Until we reached the shores of Lake Taupo

I was stunned by the iridescent blue in the waters of the Huka Falls (which were free to visit)

But perhaps most impressive of all was the ethereal sight that greeted us at a place called Craters of the Moon

This is an area of geothermal activity where fumaroles or small fissures in the ground breath hot sulphurous steam gently across the landscape in soft billowing puffs. There were fewer people here (£4 entry charge) so it was more peaceful and almost felt as though we had stepped into an alien planet. I half expected to see Dr Who around the next corner.

Fortunately the rain held off

Then Hanifa (the mad, reckless fool) did a quick bungy jump (there was NO WAY on earth that I could be persuaded to join in!!!!) then we were done for the day

Everything closes early here. See previous comments about Kiwi Bed Time. WiFi is erratic here and one place we stayed in they actually turned it off at 10pm. I mean why?!?? We needed to message people back in the U.K. but no… Guess it’s one way of enforcing KBT

Hello Wellington

Greetings from New Zealand. This is the perspective from the bottom of the world. Fascinating.

The flight from Bangkok to Auckland is 11 hours. The same length of time as a flight from Bangkok to London! For some reason I had assumed that we were almost there not just half way!

The long haul was totally worth it though as this is a country of stunning scenery. It is like a home from home as everything including the weather is so familiar. In fact wandering around Wellington city centre At 10pm reminds us all of Bournemouth. You also can’t get anything to eat there at that time on a Sunday!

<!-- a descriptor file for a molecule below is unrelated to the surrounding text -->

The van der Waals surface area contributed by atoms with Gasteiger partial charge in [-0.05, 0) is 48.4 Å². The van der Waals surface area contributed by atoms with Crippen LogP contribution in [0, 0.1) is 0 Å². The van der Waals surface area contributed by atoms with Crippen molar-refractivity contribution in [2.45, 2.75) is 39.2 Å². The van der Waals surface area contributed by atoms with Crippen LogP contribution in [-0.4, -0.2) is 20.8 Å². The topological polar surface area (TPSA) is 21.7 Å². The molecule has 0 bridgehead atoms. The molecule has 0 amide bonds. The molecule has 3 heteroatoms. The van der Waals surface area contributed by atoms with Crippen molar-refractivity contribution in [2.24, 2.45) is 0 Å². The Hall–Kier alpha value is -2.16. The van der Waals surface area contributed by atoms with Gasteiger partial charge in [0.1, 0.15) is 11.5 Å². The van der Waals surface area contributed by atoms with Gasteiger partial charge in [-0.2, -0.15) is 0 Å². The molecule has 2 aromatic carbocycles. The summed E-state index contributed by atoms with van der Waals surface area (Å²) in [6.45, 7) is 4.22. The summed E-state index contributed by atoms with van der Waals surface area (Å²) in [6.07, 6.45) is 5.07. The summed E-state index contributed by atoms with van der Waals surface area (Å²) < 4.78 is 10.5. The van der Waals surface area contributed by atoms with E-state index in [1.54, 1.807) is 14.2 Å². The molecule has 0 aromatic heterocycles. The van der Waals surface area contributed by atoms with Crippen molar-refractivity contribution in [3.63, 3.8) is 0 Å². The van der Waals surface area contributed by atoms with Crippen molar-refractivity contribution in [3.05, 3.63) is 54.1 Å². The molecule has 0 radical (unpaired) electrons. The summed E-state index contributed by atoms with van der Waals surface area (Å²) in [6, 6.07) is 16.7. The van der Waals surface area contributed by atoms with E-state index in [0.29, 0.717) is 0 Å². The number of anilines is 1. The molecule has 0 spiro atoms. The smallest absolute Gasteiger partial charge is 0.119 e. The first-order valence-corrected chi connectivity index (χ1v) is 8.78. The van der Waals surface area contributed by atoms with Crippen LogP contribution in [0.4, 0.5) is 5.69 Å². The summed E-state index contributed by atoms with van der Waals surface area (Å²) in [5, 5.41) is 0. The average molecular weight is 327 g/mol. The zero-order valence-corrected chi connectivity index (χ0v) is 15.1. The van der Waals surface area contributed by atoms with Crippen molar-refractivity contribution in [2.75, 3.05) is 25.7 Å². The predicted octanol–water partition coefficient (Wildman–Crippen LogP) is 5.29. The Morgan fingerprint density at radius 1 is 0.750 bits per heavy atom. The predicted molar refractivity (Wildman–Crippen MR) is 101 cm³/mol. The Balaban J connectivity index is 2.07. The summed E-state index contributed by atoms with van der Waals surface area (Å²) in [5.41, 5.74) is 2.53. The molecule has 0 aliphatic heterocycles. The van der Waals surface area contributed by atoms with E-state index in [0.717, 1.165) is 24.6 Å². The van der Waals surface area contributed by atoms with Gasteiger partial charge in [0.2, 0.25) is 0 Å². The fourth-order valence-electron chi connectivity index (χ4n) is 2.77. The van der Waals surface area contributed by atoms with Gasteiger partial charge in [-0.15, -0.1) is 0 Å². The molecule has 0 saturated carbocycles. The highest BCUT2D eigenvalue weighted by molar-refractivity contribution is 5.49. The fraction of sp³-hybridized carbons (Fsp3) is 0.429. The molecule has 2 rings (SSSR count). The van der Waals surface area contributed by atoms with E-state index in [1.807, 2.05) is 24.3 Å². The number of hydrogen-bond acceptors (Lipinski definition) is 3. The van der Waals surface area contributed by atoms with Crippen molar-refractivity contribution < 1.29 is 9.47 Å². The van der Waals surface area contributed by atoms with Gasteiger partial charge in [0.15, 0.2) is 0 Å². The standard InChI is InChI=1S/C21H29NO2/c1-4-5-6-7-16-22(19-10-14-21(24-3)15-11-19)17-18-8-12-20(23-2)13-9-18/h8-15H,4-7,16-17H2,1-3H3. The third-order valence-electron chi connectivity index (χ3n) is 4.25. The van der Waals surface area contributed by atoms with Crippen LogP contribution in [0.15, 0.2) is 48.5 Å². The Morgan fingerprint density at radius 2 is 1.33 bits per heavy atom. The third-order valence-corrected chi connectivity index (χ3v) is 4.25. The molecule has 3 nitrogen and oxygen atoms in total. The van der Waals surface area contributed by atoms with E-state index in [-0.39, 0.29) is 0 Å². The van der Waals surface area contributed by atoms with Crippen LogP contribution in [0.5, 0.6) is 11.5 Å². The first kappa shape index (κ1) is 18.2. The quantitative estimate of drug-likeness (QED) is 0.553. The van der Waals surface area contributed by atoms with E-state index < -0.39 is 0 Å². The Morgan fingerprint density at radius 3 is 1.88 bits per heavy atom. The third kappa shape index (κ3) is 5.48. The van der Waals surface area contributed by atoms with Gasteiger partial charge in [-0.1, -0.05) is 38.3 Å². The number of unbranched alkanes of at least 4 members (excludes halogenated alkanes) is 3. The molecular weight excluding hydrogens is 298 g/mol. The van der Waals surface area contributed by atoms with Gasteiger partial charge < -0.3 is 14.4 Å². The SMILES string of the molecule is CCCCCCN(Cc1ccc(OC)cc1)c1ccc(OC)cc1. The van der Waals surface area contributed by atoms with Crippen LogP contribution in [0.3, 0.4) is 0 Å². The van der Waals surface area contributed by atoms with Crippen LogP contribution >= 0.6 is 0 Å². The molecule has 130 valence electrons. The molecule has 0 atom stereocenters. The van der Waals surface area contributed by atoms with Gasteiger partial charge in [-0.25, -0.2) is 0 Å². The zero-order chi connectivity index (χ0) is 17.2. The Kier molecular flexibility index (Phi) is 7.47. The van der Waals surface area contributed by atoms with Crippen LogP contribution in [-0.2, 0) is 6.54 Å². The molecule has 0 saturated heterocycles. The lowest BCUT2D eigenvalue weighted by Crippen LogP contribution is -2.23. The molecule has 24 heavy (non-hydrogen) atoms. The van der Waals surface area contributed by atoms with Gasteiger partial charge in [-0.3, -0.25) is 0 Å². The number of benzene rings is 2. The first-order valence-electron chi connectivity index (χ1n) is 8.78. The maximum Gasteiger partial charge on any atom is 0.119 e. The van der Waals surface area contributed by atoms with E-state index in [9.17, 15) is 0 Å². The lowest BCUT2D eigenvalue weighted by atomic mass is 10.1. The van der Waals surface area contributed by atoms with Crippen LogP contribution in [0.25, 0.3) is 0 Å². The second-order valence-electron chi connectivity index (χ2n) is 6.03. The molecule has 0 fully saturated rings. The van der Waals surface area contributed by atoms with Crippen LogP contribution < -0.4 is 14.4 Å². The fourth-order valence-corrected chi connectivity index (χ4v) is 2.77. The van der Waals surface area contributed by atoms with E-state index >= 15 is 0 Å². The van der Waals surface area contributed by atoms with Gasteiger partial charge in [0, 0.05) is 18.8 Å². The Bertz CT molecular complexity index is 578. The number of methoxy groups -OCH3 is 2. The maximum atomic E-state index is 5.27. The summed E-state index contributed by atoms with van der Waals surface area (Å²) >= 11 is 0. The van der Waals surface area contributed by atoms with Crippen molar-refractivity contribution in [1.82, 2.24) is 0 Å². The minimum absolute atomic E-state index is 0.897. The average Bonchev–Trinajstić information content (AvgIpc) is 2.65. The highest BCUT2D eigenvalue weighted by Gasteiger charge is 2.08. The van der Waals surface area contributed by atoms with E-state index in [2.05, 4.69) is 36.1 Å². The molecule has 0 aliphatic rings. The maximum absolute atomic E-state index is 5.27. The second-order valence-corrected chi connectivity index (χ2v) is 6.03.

Actually Wellington is known for it KBT (kiwi bed time) as they all do hit the sack quite early. Mostly everyone is up with the lark and off making the most of the sunshine.

Our day began with a delicious breakfast of coconut chia with fruit. Photo included here especially for Jane Robinson who is responsible for introducing me to chia breakfasts. Jane you would have loved this!

After that it was a tour of the WETA studios. A weta is a type of insect native to NZ, a cricket type creature which comes in an assortment of sizes, some as large as the palm of your hand! It is an ugly NZ monster.

This studio makes the monsters for the film world (hence the name) It specialises in puppetry, prosthetics and props such as weapons and armour and digital manipulation such as CGI.

The studio began with a couple who worked out of their flat and who were friendly with a young film maker called Peter Jackson. Three Lord of the rings and a Hobbit movie later and they are world renowned players in the movie industry employing over 2000 staff.

The tour was fascinating as we learned about how things are made. But we weren’t allowed to take many photos. Here are a few that we could take.

Kevin thoroughly enjoyed himself As you can see.

I can’t wait to see Hobbiton.

The weather here is exactly like a U.K. summer. The temperature is in the mid 20s and it’s windy. It is T shirt weather when you are in the sun but chilly in the shade.

Our next stop was the national museum where were saw an amazing display about Gallipoli with award winning giant sized models made by the Weta studios.

This was Lieutenant Colonel Fenwick (a family name for us)

The Maori exhibits were fascinating and we have much to learn about this culture. Although it was embarrassing when Hanifa replied to kevin in a loud voice that she didn’t like kiwi 🥝. ‘You can’t say that here’ whispered Kevin and we fell about laughing.